By defining your objectives, it not only becomes easier to make decisions as the merger progresses, but also helps avoid protracted negotiations on irrelevant or relatively unimportant matters.

Hire experienced professionals

You’ll need the support of a professional team of expert M&A lawyers behind you from the very beginning if you’re considering a merger.

Here’s the kind of help we recommend:

  • A law firm experienced in successful mergers. On the team, you’ll need employment lawyers, corporate lawyersintellectual property rights, and taxation specialists. Possibly a commercial lawyer too, to ensure that supplier and customer contracts transition smoothly to the merged entitywyers, intellectual property rights, and taxation specialists. Possibly a commercial lawyer too, to ensure that supplier and customer contracts transition smoothly to the merged entity
  • Corporate accountants that can look at the financial health of both companies to make sure you have the bandwidth to complete the deal. They can also help you obtain funding for the transaction if you need it
  • A communications guru. You may have one on the team already, alternatively engaging a professional advisor who’s used to dealing with mergers can really help bring the various parties together as well as communicate with third parties

Consider the effect on the businesses’ stakeholders

When a merger happens, existing shareholdings may be diluted. For example, a 10% shareholder in your existing business may only hold 5% post-merger, and this will affect their voting power. If there are existing shareholders agreements, you’ll need to re-negotiate, and put a new agreement in place that will cover the relationship between the shareholders of the combined company (newco).

The value of the shares in both companies involved in a merger may also be affected by a merger. Shares can go up or down over the short-term, and it’s wise to prepare your shareholders for this eventuality. Of course, you’ll hope that in the medium- and longer-term, the share price of the combined entity will rise due to the efficiencies created by the merger.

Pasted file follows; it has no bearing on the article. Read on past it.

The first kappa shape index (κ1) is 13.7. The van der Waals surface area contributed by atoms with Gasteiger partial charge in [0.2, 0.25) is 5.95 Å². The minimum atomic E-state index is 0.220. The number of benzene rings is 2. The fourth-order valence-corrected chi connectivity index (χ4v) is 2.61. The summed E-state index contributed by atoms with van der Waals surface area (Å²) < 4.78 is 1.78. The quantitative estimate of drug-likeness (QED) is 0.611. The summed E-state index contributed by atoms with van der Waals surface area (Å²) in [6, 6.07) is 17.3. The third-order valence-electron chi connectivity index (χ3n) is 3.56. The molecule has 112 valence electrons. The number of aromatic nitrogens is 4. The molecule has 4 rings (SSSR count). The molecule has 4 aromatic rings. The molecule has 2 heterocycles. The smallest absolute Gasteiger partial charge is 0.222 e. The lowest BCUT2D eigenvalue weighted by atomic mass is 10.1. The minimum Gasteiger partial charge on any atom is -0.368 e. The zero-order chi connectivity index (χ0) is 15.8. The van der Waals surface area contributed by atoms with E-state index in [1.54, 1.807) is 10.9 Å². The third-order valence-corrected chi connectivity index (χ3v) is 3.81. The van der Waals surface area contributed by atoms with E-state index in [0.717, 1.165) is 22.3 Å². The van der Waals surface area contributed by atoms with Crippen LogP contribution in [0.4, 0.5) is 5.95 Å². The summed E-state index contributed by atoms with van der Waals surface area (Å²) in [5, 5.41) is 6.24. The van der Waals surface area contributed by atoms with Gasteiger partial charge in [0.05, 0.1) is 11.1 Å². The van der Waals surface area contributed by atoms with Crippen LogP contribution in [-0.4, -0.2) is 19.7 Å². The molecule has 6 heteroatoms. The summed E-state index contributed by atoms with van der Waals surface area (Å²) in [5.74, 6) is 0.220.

In addition to your shareholders, your employees will also be affected by the merger. They may be concerned about the effect on jobs and confused about the merger process. Make sure you fully involve your top team and develop appropriate comms channels for staff so that they know what to expect as the deal progresses.

Calculate the costs involved

Mergers can often save costs, but they can be expensive too, not only in terms of direct overheads like advisor’s fees but also the costs of change. Staff turnover can become an issue, and productivity can dip as your team deals with the demands of the merger alongside their day jobs.

If you factor in these costs and put a price on the likely overhead of the deal, you’ll get a true picture of whether the merger is worth doing.

Scenario plan

A common mistake when planning a merger is to focus on the organisational structure ­– the make-up of the new board of directors and chain of command rather than operational and cultural factors.

However, if also focus on process and individual factors such as the teams’ skills and talents and be precise about the benefits you hope to achieve, you’ll be able to plan for different scenarios and adapt your stance if needed.

As you progress through the transaction and carry out due diligence, you can test out these different scenarios once you get a handle on the detail. You can then figure out how the new company might work most efficiently to take advantage of the potential benefits.

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During the business merger process

Once you move into the transaction stage, here are the things you need to think about:

Stages involved in a typical merger